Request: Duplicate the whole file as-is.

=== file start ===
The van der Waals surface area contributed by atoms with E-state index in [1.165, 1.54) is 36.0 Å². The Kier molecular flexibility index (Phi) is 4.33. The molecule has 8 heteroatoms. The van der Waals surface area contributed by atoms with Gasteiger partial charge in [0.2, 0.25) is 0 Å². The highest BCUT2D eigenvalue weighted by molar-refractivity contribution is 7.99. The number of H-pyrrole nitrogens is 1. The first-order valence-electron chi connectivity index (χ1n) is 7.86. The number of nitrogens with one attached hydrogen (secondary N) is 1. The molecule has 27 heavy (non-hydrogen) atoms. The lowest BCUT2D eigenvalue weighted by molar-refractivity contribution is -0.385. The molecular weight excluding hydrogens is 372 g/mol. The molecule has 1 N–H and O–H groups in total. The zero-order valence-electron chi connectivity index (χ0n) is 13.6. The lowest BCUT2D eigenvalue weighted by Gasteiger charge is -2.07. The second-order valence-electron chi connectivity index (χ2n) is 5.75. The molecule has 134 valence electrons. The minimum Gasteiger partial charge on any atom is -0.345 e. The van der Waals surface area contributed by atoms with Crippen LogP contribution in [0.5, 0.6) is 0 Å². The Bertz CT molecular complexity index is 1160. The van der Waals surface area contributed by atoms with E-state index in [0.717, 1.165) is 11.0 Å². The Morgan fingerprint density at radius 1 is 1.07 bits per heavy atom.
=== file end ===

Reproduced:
The van der Waals surface area contributed by atoms with E-state index in [1.165, 1.54) is 36.0 Å². The Kier molecular flexibility index (Phi) is 4.33. The molecule has 8 heteroatoms. The van der Waals surface area contributed by atoms with Gasteiger partial charge in [0.2, 0.25) is 0 Å². The highest BCUT2D eigenvalue weighted by molar-refractivity contribution is 7.99. The number of H-pyrrole nitrogens is 1. The first-order valence-electron chi connectivity index (χ1n) is 7.86. The number of nitrogens with one attached hydrogen (secondary N) is 1. The molecule has 27 heavy (non-hydrogen) atoms. The lowest BCUT2D eigenvalue weighted by molar-refractivity contribution is -0.385. The molecular weight excluding hydrogens is 372 g/mol. The molecule has 1 N–H and O–H groups in total. The zero-order valence-electron chi connectivity index (χ0n) is 13.6. The lowest BCUT2D eigenvalue weighted by Gasteiger charge is -2.07. The second-order valence-electron chi connectivity index (χ2n) is 5.75. The molecule has 134 valence electrons. The minimum Gasteiger partial charge on any atom is -0.345 e. The van der Waals surface area contributed by atoms with Crippen LogP contribution in [0.5, 0.6) is 0 Å². The Bertz CT molecular complexity index is 1160. The van der Waals surface area contributed by atoms with E-state index in [0.717, 1.165) is 11.0 Å². The Morgan fingerprint density at radius 1 is 1.07 bits per heavy atom.